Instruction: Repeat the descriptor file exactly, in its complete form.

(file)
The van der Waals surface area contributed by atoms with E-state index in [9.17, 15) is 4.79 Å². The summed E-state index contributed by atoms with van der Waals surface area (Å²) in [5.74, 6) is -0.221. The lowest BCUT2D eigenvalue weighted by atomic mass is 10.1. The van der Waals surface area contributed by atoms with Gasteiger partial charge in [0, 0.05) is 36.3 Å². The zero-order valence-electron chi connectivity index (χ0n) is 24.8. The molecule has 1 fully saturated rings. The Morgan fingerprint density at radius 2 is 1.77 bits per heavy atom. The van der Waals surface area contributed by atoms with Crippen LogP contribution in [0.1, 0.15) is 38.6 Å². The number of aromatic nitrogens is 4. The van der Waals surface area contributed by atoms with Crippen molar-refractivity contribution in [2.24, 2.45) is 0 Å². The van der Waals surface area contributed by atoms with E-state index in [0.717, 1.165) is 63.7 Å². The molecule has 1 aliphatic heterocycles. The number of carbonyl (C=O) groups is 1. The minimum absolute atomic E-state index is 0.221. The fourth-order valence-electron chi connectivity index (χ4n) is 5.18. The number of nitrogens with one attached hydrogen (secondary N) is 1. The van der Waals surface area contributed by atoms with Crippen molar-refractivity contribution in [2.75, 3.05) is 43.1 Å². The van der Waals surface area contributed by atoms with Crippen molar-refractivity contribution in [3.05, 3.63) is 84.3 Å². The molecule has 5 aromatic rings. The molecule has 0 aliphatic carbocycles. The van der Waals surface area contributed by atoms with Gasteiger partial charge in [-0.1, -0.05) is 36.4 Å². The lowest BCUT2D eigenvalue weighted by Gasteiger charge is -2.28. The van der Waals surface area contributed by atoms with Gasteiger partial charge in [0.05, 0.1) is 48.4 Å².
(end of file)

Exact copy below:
The van der Waals surface area contributed by atoms with E-state index in [9.17, 15) is 4.79 Å². The summed E-state index contributed by atoms with van der Waals surface area (Å²) in [5.74, 6) is -0.221. The lowest BCUT2D eigenvalue weighted by atomic mass is 10.1. The van der Waals surface area contributed by atoms with Gasteiger partial charge in [0, 0.05) is 36.3 Å². The zero-order valence-electron chi connectivity index (χ0n) is 24.8. The molecule has 1 fully saturated rings. The Morgan fingerprint density at radius 2 is 1.77 bits per heavy atom. The van der Waals surface area contributed by atoms with Crippen LogP contribution in [0.1, 0.15) is 38.6 Å². The number of aromatic nitrogens is 4. The van der Waals surface area contributed by atoms with Crippen molar-refractivity contribution in [2.24, 2.45) is 0 Å². The van der Waals surface area contributed by atoms with E-state index in [0.717, 1.165) is 63.7 Å². The molecule has 1 aliphatic heterocycles. The number of carbonyl (C=O) groups is 1. The minimum absolute atomic E-state index is 0.221. The fourth-order valence-electron chi connectivity index (χ4n) is 5.18. The number of nitrogens with one attached hydrogen (secondary N) is 1. The van der Waals surface area contributed by atoms with Crippen molar-refractivity contribution in [2.75, 3.05) is 43.1 Å². The van der Waals surface area contributed by atoms with Crippen molar-refractivity contribution in [3.05, 3.63) is 84.3 Å². The molecule has 5 aromatic rings. The molecule has 0 aliphatic carbocycles. The van der Waals surface area contributed by atoms with Gasteiger partial charge in [-0.1, -0.05) is 36.4 Å². The lowest BCUT2D eigenvalue weighted by Gasteiger charge is -2.28. The van der Waals surface area contributed by atoms with Gasteiger partial charge in [0.05, 0.1) is 48.4 Å².